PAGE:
4. CONCLUSION Based on the experimental investigation reported in this paper, following conclusions are drawn: (1) The WS-NHL-C-PG bricks manufacturing a static compaction of 15 and 20 MPa have sufficient strength and have potential as a replacement for load-bearing concrete masonry units and conventional full clay bricks grade NW. (2) Phosphogypsum has more pronounced binding action than wade sand. (3) The increase of the pressure resulted in increase in the mechanical strengths of bricks. (4) The increase of the pressure resulted in decrease in water absorption of bricks. (5) The increase of the percentages of PG and cement resulted in increase in the compressive and flexural strength of full bricks after 2 days of immersion in water. (6) The increase of pressure resulted in increase in the compressive and flexural strength of full bricks after 2 days of immersion in water. REFERENCES [1] Sfar Felfoul H, Clastres P, Carles GA, Ben Ouezdou M. (2002) Amelioration des caracteristiques du phosphogypse en vue de son utilisation en technique routiere. Dechets Sci Tech; vol. 28, pp. 215 [in French]. Singh M. (2002) Treating waste phosphogypsum for cement and plaster manufacture. Cem Concr Res; vol. 32; No. 7, pp. 10338. Singh M. (2003) Effect of phosphatic and fluoride impurities of phosphogypsum on the properties of selenite plaster. Cem Concr Res; vol. 33; No. 9, pp. 13639. Singh M. (2005) Role of phosphogypsum impurities on strength and microstructure of serenity plaster. Constr Build Mater; vol. 19; No. 6, pp. 4806. Mullins GL, Mitchell CC. (1990) Wheat forage response to tillage and sulfur applied as PG. In: Proceedings of the third international symposium on PG, Orlando, USA, vol. I. Publication FIPR no. 01-060-083; pp. 36275.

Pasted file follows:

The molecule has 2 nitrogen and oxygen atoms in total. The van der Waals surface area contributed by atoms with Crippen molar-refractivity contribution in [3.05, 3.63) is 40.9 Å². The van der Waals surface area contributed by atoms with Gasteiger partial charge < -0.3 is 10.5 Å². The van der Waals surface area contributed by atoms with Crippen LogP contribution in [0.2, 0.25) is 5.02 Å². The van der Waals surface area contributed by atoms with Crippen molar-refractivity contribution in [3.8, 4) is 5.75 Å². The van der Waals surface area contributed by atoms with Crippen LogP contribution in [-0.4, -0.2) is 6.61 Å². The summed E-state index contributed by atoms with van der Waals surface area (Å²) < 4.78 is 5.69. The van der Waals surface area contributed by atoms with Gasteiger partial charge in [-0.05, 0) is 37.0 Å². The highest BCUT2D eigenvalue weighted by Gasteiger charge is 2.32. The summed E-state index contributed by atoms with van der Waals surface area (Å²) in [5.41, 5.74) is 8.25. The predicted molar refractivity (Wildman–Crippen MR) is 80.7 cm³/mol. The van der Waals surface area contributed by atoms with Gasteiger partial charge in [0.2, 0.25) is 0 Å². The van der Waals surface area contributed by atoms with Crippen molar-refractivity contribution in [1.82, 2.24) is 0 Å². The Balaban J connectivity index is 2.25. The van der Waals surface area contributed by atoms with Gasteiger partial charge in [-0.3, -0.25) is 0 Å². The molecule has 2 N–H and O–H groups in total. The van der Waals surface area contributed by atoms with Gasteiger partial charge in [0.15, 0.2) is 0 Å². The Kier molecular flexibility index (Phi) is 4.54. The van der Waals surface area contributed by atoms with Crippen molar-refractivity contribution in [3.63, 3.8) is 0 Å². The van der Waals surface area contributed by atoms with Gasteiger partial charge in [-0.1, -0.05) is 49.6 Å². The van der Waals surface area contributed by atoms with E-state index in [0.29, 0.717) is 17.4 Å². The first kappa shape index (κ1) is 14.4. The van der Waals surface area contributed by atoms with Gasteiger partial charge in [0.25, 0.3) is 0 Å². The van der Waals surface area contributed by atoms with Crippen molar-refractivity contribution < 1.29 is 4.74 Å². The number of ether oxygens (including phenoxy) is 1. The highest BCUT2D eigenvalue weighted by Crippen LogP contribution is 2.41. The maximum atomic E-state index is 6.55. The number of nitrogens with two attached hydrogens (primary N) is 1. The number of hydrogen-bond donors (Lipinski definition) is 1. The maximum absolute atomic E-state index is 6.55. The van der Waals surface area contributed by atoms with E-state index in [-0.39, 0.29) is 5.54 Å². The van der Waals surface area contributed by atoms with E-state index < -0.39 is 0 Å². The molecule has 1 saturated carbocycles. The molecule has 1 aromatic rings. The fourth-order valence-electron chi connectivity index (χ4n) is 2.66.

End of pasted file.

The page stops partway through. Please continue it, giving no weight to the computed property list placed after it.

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International Journal of Civil Engineering and Technology (IJCIET), ISSN 0976 6308 (Print), ISSN 0976 6316(Online) Volume 4, Issue 3, May - June (2013), IAEME [6] Potgieter JH, Potgieter SS, McCrindle RI, Strydom CA. (2003) An investigation into the effect of various chemical and physical treatments of a South African phosphogypsum to render it suitable as a set retarder for cement. Cem Concr Res. 33, pp. 12237. Altun IA, Sert Y. (2004) Utilization of weathered phosphogypsum as set retarder in Portland cement. Cem Concr Res; vol.34, pp. 67780. Kacimi L, Simon-Masseron A, Ghomari A, Derriche Z. (2006) Reduction of clinkerization temperature by using phosphogypsum. J Hazard Mater; vol. B137, pp. 12937. Degirmenci N, Okucu A, Turabi A. (2007) Application of phosphogypsum in soil stabilization. Build Environ; vol. 42, pp. 3393-8. Sunil K. (2003) Fly ash-lime-phosphogypsum hollow blocks for walls and partitions. Building and Environment; vol. 38, pp.291-295. Abal YK, Yurdusev MA, Zeybek MS, Kumanloglu AA. (2007) Using PG and boron concentrator wastes in light brick production. Constr Build Mater ; vol. 21, pp. 526. Karray MA, Mensi R. (2000) Etude de la Deformabilite des Poutrelles en Beton Arme a base du Ciment Ultimax. Ann Batiment Travaux Publics;2, pp. 514 [in french]. Charfi FF, Bouaziz J, Belayouni H. (2000) Valorisation du phosphogypse de Tunisie en vue de son utilisation comme substituant au gypse naturel dans la fabrication du ciment. Moussa D, Crispel JJ, Legrand CL, Thenoz B. (1984) Laboratory study of the structure and compactibility of Tunisian phosphogypsum (Sfax) for use in embankment construction. Resour Conserv; vol. 11; No. 2, pp. 95116 [in French]. Kuryatnyk T, Angulski da Luz C, Ambroise J, Pera J. (2008) Valorization of phosphogypsum as hydraulic binder. J Hazard Mater; vol. 160, No. 23, pp. 6817. Sfar Felfoul H. (2004) Etude du phosphogypse de Sfax (Tunisie) en vue dune valorisation en technique routiere. PhD thesis, Department of Civil Engineering, National Engineering School of Tunis/INSA Toulouse. Ahmadi BH. (1989) Use of high strength by product gypsum bricks in masonry construction. PhD dissertation, University of Miami, Coral Gables, Florida, USA. 245p. ASTM international: C62-08, Standard specification for building brick: Solid Masonry Units Made from Clay. FEKI N., (1991) : Utilisation du phosphogypse en assises de chausses. Projet de fin dtudes de la filire longue, Gnie Gologique, ENIS, 93 p. AFNOR. Lixiviation (2002) Essai de conformite pour Lixiviation des dechets fragmentes et des boues. NF EN 12457-3; [in French]. Deboucha S, Hashim R, Aziz AA. (2011) Engineering properties of cemented peat bricks Scientific Research and Essays Vol. 6. No. 8, pp. 1732-1739. BS 6073: Part 1: precast concrete masonry units, Part 1. Specification for precast concrete masonry units. British Standards Institution, 1981. ASTM international: C62-08, Standard specification for building brick: Solid Masonry Units Made from Clay (2008) 4p. Lamia Bouchhima, Mohamed Jamel Rouis and Mohamed Choura, Behavior Immersion of Phosphogypsum- Crushing Sand Based Bricks, International Journal of Advanced Research in Engineering & Technology (IJARET), Volume 4, Issue 4, 2013, pp. 96 - 106, ISSN Print: 0976-6480, ISSN Online: 0976-6499.